21 NOVEMBER 1891, Page 10

Over the Hills Away ! Poems by Frederic E. Weatherley.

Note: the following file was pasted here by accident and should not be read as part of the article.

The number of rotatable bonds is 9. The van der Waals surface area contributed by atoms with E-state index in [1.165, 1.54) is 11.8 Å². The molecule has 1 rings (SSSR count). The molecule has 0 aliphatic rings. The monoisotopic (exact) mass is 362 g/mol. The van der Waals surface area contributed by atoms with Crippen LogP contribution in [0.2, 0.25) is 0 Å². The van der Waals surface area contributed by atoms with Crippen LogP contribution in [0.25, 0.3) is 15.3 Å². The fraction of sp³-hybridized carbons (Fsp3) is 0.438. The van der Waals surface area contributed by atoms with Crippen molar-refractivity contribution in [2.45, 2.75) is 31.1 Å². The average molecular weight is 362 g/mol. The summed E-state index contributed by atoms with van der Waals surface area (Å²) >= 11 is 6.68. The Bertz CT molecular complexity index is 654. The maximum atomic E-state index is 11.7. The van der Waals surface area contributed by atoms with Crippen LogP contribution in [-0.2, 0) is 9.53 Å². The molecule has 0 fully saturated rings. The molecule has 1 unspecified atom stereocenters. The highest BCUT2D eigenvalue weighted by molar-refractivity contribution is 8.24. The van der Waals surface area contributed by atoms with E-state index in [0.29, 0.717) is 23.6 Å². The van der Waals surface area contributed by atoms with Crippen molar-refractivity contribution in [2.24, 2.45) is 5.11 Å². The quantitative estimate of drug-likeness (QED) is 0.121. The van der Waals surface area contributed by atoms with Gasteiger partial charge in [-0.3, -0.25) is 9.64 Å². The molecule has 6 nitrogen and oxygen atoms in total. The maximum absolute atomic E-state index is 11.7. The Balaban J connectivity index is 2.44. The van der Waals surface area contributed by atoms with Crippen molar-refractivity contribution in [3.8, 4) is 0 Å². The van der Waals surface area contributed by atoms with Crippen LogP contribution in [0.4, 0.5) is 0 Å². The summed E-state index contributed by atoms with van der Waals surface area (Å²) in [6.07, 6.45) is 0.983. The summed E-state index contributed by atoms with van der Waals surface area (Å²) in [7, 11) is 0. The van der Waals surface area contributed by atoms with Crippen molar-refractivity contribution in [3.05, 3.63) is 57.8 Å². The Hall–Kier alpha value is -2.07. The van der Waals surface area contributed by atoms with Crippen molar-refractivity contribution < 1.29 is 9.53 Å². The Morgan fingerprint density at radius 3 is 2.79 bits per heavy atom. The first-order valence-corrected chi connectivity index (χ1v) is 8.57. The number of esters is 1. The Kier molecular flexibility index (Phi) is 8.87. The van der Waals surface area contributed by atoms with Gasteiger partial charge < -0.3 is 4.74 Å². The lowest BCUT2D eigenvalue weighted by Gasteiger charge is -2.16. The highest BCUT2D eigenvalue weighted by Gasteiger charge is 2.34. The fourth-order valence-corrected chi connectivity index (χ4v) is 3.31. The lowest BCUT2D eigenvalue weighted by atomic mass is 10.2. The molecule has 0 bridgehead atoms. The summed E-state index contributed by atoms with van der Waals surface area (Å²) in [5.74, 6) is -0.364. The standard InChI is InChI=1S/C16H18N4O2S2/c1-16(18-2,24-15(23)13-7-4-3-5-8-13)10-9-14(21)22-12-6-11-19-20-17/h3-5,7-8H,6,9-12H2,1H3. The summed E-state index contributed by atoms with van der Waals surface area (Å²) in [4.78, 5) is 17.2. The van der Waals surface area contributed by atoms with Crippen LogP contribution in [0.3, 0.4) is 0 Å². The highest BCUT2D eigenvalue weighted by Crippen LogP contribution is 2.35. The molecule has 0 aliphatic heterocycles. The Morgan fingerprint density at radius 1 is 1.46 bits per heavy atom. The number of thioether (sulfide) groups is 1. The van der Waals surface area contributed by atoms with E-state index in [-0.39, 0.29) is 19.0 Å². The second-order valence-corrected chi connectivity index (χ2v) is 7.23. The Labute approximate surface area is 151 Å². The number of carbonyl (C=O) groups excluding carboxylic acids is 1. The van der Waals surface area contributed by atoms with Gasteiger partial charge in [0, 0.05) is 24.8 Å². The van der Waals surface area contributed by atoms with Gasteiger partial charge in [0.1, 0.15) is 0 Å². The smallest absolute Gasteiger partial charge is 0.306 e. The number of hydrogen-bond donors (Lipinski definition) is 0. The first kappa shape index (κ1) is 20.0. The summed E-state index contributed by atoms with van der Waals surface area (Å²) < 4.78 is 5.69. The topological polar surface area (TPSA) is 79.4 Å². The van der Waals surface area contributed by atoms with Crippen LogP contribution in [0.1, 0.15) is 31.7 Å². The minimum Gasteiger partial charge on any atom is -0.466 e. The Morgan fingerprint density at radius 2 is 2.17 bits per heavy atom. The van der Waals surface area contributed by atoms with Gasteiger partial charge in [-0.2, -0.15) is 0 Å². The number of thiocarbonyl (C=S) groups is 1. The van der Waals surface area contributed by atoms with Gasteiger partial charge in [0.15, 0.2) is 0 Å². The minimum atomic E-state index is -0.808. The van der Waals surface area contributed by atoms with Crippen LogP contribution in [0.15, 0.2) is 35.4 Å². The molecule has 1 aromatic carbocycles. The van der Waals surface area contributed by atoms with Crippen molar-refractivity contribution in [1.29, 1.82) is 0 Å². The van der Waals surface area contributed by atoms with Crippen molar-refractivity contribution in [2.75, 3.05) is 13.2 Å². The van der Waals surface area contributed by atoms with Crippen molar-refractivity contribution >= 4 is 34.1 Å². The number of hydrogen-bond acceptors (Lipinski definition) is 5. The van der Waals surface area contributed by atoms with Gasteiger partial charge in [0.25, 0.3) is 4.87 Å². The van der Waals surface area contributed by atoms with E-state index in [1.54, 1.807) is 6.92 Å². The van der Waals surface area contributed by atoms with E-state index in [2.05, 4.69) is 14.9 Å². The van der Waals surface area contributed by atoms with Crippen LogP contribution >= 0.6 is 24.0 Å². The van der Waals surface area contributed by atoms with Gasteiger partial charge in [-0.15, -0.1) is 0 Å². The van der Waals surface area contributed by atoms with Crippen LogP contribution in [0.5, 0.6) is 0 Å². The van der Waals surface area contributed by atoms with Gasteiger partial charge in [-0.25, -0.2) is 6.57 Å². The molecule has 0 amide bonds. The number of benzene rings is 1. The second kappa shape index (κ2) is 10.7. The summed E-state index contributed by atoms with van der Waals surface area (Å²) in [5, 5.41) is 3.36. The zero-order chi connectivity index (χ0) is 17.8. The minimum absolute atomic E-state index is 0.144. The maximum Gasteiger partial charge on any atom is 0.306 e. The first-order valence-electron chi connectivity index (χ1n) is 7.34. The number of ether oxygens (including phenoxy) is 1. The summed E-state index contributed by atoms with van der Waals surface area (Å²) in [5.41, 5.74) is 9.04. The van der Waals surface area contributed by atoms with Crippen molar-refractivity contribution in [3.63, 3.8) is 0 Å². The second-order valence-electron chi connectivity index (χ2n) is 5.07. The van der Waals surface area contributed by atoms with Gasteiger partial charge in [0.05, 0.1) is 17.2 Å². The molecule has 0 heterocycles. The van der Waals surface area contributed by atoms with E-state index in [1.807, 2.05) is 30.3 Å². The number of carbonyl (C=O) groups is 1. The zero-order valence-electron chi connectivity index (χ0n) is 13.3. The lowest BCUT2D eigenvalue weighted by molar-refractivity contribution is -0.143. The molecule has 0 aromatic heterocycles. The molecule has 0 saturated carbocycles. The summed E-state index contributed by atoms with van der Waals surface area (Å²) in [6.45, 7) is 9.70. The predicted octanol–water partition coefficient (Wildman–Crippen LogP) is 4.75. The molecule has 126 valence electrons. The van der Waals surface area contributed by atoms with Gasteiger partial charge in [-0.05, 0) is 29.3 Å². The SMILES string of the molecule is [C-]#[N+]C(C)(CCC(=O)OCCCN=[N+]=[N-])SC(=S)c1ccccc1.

Illustrations by Harriet M. Bennett. (Hildesheimer and Faulkner.) —That the pictures are pleasing, there can be no doubt. There is a certain quaint mannerism about them; the faces are pretty, the colouring harmonious. Of the verses we cannot say quite as much in praise ; but though hardly as good in their way as the drawings which illustrate them, they may pass. There is some gaiety about them, and an agreeable fluency. But why are these little creatures represented as lovers ? In " A River-Story," the girl may possibly be eight, and the boy perhaps a couple of years younger. When will people learn that this premature sentiment takes off a bloom that never can be put on again?— From the same publishers we have A Book of Modern Balsas, Illustrated by Alice Havers. This volume contains nearly thirty ballads which have been actually set to music. (The music is not given, but the names of composers and publishers are sup- plied.) The first is an old favourite, of which the authorship seems to be unknown, " When the thorn is white in blossom." Among the others we see : " A Parted Presence," by D. G. Rossetti ; "The sea hath its pearls," by Longfellow ; " Ask Nothing More," by A. G. Swinburne ; and "An Old Garden," by Miss H. M. Burnside. In the illustrations, the figures seem to us the least meritorious part.—To another volume from the same source, Some Well-Known Characters from the Works of Charles Dickens, illustrated by J. Clayton Clark, we can give some hearty praise, though here, too, the work seems unequal. "Mark Tapley," for instance, is excellent, but " Major Bagstock " seems to us on the wrong side of caricature, as do " Mr. Bailey Junior " and " Montague Tigg," who certainly, had he worn such a guise, never could have swindled any one. " Jo," on the other hand, is good, a truly pathetic sketch ; and " David Copperfield" is a happy creation. There is some vigorous work in all, whether or no we consider them to be fair presentments of Dickens's conceptions. Perhaps the best in the volume are " Codlin " and " Short."